First novel for 5 years from Orange prize-winning Kate Grenville. Blanket review coverage backed by a major advertising campaign. A dramatic and evocative historical novel set between the slums of Nineteenth-century London and the convict colonies of Australia. Following a childhood marked by poverty and petty crime in the slums of London, William ...
First novel for 5 years from Orange prize-winning Kate Grenville. Blanket review coverage backed by a major advertising campaign. A dramatic and evocative historical novel set between the slums of Nineteenth-century London and the convict colonies of Australia. Following a childhood marked by poverty and petty crime in the slums of London, William Thornhill is sentenced in 1806 to be transported to New South Wales for the term of his natural life. With his wife and children, he arrives in a harsh land to a life that feels like a death sentence. But, among the convicts there is a whisper - that freedom can be bought - an opportunity to start afresh on lush, 'unclaimed' land away from the infant township of Sydney, up the Hawkesbury River. As Thornhill and his family stake their claim on a patch of ground by the river, the battle lines between old and new settlers are drawn. Whilst some attempt to reconcile themselves with the place and its native people, others fear of this alien world turns into brutal depravity towards it. "The Secret River" joins a tradition of grand historical action. It sensuously etches the intense light and scribble of the Australian bush onto the page, making them the backdrop to a story about ownership, belonging and identity - themes which are timeless and universal.
I listened to The Secret River on audio, and I was sorry when it was over. The story of the early English settlement of Australia is told through the life of an English beggar and condemned man who receives a gubernatorial pardon and free passage to Sydney -- along with thousands of others of England's poor. I can see why the Australian's love Kate Grenville: the story is vividly drawn and translated well into audio.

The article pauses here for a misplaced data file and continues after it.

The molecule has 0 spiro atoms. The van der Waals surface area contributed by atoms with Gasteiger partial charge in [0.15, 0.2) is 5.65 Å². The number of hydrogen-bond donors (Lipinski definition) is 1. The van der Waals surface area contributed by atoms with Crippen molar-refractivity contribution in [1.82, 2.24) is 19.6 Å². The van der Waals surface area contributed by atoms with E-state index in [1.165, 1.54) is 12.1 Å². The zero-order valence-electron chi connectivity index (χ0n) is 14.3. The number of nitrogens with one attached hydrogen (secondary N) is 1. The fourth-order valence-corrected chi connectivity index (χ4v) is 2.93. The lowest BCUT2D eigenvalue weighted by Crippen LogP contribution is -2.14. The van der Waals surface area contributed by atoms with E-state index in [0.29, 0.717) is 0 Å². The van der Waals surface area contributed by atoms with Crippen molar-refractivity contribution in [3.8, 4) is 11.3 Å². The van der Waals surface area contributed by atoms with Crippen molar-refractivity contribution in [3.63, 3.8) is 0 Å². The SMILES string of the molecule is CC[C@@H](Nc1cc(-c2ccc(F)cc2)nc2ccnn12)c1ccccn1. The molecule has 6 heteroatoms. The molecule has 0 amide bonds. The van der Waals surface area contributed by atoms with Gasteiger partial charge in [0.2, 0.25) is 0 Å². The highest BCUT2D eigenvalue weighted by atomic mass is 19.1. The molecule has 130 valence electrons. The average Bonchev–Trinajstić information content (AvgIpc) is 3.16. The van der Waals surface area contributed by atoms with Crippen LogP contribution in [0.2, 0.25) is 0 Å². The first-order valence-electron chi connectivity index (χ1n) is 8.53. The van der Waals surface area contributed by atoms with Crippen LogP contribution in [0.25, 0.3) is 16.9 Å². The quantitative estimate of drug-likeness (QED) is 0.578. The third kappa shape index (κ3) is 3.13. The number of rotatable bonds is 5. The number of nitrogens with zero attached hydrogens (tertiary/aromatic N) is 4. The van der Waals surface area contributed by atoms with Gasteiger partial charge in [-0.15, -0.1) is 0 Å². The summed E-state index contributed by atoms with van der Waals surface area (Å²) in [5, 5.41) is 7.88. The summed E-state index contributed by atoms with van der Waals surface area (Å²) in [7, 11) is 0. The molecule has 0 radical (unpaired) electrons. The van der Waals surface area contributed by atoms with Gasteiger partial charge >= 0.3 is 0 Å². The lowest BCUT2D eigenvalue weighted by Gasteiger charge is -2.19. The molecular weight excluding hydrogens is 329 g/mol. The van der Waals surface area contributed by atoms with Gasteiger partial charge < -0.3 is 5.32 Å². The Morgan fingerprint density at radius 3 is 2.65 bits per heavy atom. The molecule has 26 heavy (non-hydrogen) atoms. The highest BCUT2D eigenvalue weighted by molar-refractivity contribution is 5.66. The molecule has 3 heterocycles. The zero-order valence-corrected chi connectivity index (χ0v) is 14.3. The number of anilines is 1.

Apr 3, 2007
Loved this book
A wonderful summary of new beginnings in a new land encased in a hard to put down novel. This story is of a convict's freedom in a new land and his obsession for land. A clash of cultures ending in tragedy.
Publishers Weekly, 2006-03-27 Grenville's Australian bestseller, which won the Orange Prize, is an eye-opening tale of the settlement of New South Wales by a population of exiled British criminals. Research into her own ancestry informs Grenville's work, the chronicle of fictional husband, father and petty thief William Thornhill and his path from poverty to prison, then freedom. Crime is a way of life for Thornhill growing up in the slums of London at the turn of the 19th century-until he's caught stealing lumber. Luckily for him, a life sentence in the penal colony of New South Wales saves him from the gallows. With his wife, Sal, and a growing flock of children, Thornhill journeys to the colony and a convict's life of servitude. Gradually working his way through the system, Thornhill becomes a free man with his own claim to the savage land. But as he transforms himself into a trader on the river, Thornhill realizes that the British are not the first to make New South Wales their home. A delicate coexistence with the native population dissolves into violence, and here Grenville earns her praise, presenting the settler-aboriginal conflict with equanimity and understanding. Grenville's story illuminates a lesser-known part of history-at least to American readers-with sharp prose and a vivid frontier family. (May) Copyright 2006 Reed Business Information.
Copyright in bibliographic data and cover images is held by Nielsen Book Services Limited, Baker & Taylor, Inc., or by their respective licensors, or by the publishers, or by their respective licensors. For personal use only. All rights reserved. All rights in images of books or other publications are reserved by the original copyright holders.